Planning reforms: can the UK replicate Nordic success?Owen Mitchell
On Tuesday the Queen officially reopened parliament and outlined her government’s priorities for the year ahead, including the biggest shake-up of Britain’s planning system in a generation.
The current planning system has seen little change since 1947, and the government proposes to replace it with the Planning Bill, which is expected to be brought before parliament in the Autumn. The Bill is part of the government’s ‘build back better’ scheme, which plans to support economic growth through significant investment in infrastructure, skills and innovation. If the Bill passes – which is highly likely given the government’s significant parliamentary majority – planning will be simplified, enabling the delivery of housing and infrastructure to be accelerated.
The Bill includes the introduction of a new traffic light system, with the UK divided up by local councils into areas designated for ‘growth’, ‘protection’ or ‘renewal’. In growth areas the current planning restrictions will be replaced by automatic online planning permission, which will be granted for new homes, hospitals, schools, shops, and offices if applications meet local planning regulations. However, development in protection and renewal areas will be more limited – this is to reflect the government’s ‘levelling-up’ campaign.
The government has acknowledged that the simplification of the system will substantially decrease the possibility of existing homeowners blocking new housing schemes. However, ministers hope that by moving the system online, residents will be more engaged in the development of their local area, as currently only 3% of local residents partake in planning applications.
Other key features of the Bill include a new design code to ensure the quality of new homes and a new infrastructure levy to replace the current, and somewhat complex, ‘section 106 system’.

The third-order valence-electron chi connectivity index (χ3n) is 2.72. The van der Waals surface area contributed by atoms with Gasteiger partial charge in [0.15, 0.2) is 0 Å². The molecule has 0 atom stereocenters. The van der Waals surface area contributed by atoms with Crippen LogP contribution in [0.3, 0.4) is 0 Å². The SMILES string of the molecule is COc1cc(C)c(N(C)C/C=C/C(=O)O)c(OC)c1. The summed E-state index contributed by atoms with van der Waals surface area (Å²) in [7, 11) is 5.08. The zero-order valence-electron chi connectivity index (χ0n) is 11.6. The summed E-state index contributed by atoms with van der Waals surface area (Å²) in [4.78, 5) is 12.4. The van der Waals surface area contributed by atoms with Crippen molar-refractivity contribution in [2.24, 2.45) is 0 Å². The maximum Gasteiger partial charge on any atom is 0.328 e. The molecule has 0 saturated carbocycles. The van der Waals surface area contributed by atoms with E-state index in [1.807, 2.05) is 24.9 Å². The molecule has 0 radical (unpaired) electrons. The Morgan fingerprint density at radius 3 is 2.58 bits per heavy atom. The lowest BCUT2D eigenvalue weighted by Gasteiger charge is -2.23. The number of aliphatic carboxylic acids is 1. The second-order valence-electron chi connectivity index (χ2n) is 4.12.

When analysing the UK government’s approach to planning, parallels can be drawn to systems in the Nordic countries, specifically Norway and Sweden. These states emphasise the importance of efficiency and the links between regional economic development to physical and spatial planning at the regional level.
As a result of the structural stability these systems and large-scale government and central bank interventions provide, real estate markets in Norway and Sweden have shown considerable resilience during the pandemic. The stability these policies provide have given investors – domestic and international – confidence to deploy more capital in the Norwegian and Swedish real estate markets, although they will of course be aligned more towards defensive asset types and locations. The residential sector was the largest investment sector in the Nordics last year and is forecast further growth post-pandemic. The states’ simplified approach to planning and emphasis on regional development has enabled rapidly growing city populations and urbanisation which are somewhat resistant to economic decline.
The proposed overhaul of the UK planning system illustrates that the UK wishes to replicate the success of Norway and Sweden. Complete with a comprehensive economic recovery program, the new Bill has the ability to encourage investment, regional growth and economic resilience in the domestic real estate market.